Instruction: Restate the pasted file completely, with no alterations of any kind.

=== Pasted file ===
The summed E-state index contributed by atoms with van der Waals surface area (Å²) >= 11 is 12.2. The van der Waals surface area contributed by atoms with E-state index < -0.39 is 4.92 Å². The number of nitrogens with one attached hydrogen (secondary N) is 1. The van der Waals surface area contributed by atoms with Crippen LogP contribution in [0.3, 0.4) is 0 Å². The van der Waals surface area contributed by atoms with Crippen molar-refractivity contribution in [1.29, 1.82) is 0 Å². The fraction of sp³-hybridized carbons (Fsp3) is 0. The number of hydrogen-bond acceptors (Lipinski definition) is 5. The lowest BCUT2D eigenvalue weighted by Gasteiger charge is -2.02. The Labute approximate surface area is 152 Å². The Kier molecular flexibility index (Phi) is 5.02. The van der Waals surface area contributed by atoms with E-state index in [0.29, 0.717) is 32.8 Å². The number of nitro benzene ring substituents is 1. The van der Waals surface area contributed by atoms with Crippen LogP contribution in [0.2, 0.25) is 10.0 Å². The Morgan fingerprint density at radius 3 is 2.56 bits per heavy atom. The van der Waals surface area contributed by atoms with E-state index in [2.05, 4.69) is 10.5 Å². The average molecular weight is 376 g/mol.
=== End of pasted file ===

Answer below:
The summed E-state index contributed by atoms with van der Waals surface area (Å²) >= 11 is 12.2. The van der Waals surface area contributed by atoms with E-state index < -0.39 is 4.92 Å². The number of nitrogens with one attached hydrogen (secondary N) is 1. The van der Waals surface area contributed by atoms with Crippen LogP contribution in [0.3, 0.4) is 0 Å². The van der Waals surface area contributed by atoms with Crippen molar-refractivity contribution in [1.29, 1.82) is 0 Å². The fraction of sp³-hybridized carbons (Fsp3) is 0. The number of hydrogen-bond acceptors (Lipinski definition) is 5. The lowest BCUT2D eigenvalue weighted by Gasteiger charge is -2.02. The Labute approximate surface area is 152 Å². The Kier molecular flexibility index (Phi) is 5.02. The van der Waals surface area contributed by atoms with E-state index in [0.29, 0.717) is 32.8 Å². The number of nitro benzene ring substituents is 1. The van der Waals surface area contributed by atoms with Crippen LogP contribution in [0.2, 0.25) is 10.0 Å². The Morgan fingerprint density at radius 3 is 2.56 bits per heavy atom. The van der Waals surface area contributed by atoms with E-state index in [2.05, 4.69) is 10.5 Å². The average molecular weight is 376 g/mol.